Showing posts with label Lovebirds. Show all posts
Showing posts with label Lovebirds. Show all posts

Monday, May 7, 2018

Breeding LOVEBIRDS (Part Three)

English: Lovebirds (Agapornis) at Zapari zoo, ...
Lovebirds (Agapornis) at Zapari zoo, Tel Aviv, Israel
(Photo credit: 
The quality of food that you give your breeding pair of lovebirds will have a direct impact on their health, ability to fertilize their eggs, and on the health of their young. This is not a situation where you can rely on parrot mix, and your parrots need plenty of fresh healthy greens and fruits. Of course, seeds will also remain an important part of the diet.

The mating act itself will be conducted by your lovebirds on their perch, and to facilitate the process you will need to provide a steady perch that the birds can comfortably grip whilst they engage in the act of mating.

Once your bird has laid a clutch of eggs you will be eagerly awaiting the hatching process. Do not be surprised if all the eggs do not hatch as this is common. The next most common problem after un-hatched eggs is when young chicks do not have the ability to walk well and suffer splayed legs. To avoid this make sure that the nest box flooring is of a suitable flooring that the parrots can walk on.

An experienced breeder will manage these two issues and keep a watchful eye on the parents as they manage the feeding of their young by regurgitating food and giving it to them. To help this process you need to provide foods that are easy to process and regurgitate and ample supplies of water.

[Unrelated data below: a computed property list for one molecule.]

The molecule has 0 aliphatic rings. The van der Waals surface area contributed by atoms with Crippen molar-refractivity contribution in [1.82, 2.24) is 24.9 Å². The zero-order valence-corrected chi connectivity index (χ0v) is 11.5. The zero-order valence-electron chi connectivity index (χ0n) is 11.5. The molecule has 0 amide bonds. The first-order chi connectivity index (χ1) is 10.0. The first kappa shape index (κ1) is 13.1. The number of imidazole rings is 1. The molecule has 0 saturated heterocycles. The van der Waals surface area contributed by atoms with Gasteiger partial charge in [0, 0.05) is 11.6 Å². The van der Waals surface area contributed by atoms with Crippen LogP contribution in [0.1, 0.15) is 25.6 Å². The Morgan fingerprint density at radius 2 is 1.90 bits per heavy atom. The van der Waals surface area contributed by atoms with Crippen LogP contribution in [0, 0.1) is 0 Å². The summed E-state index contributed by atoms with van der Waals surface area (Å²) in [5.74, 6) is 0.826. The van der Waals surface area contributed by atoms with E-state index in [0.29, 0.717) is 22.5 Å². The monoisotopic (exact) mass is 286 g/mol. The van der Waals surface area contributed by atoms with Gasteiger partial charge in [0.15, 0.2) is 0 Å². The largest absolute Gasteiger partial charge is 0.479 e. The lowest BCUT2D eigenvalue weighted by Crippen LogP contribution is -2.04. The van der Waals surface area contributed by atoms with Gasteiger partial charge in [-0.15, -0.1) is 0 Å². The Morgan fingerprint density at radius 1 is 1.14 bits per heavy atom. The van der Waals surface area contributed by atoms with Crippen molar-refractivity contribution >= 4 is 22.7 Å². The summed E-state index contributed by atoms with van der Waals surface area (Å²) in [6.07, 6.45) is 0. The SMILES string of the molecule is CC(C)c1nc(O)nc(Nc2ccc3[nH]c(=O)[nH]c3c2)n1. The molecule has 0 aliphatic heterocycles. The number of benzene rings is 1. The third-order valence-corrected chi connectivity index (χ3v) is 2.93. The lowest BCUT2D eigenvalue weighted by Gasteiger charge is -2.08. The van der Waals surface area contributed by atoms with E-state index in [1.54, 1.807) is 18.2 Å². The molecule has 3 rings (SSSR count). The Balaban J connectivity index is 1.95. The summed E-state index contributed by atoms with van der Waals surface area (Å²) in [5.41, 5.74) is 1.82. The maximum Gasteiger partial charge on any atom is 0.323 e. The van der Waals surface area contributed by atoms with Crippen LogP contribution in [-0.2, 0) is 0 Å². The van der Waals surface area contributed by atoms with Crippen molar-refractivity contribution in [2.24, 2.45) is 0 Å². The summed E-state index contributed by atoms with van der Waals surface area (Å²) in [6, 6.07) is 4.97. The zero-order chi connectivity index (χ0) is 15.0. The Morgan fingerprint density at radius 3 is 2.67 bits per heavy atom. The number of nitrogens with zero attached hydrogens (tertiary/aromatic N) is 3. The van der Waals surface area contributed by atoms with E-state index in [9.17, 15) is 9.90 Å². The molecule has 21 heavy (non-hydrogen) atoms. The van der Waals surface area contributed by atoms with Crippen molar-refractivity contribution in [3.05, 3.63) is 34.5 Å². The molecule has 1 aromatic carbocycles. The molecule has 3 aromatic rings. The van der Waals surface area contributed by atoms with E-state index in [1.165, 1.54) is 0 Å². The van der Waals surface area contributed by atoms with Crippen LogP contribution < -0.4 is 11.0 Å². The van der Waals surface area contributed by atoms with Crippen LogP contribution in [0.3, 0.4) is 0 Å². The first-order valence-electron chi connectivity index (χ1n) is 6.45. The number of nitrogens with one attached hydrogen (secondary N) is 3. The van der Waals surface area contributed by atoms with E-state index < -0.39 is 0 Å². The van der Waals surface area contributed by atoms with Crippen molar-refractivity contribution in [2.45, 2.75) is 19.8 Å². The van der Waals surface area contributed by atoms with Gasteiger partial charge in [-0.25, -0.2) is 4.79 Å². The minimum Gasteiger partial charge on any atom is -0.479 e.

Of course, the areas covered in this three-part series have been quite basic and we encourage you to do a lot more research before starting on the exciting journey of breeding parrots.

Sunday, May 6, 2018

Breeding LOVEBIRDS (Part Two)

English: Domesticated lovebirds in an aviary.
Domesticated lovebirds in an aviary. (Photo credit: Wikipedia)
This is the second article in a series looking at breeding those loveable small parrots known as lovebirds. In the first article, we looked at the importance of diet and maintaining clean conditions, and noted that scientific sexing is usually required to identify a breeding pair.

Once you have your pair you will need to cage them either in an aviary or breeding cages. Some breeders will have groups of pairs in an aviary and successfully breed, but the easiest way to put a pair in a dedicated breeding cage. It must be a large enough cage to allow your birds freedom to exercise and have a variety of perches and toys. The minimum diameter of any cage is twice the parrot's wingspan and twice its height, with two parrots in a shared cage it must be larger still.

A nesting box must be provided. It is advisable to have a ledge that provides entry to the nestbox so that the lovebirds don't fly directly in and damage the eggs, furthermore, you should make sure that it has easy access for you to inspect the eggs. Suitable nesting materials include dried grass and eucalyptus leaves.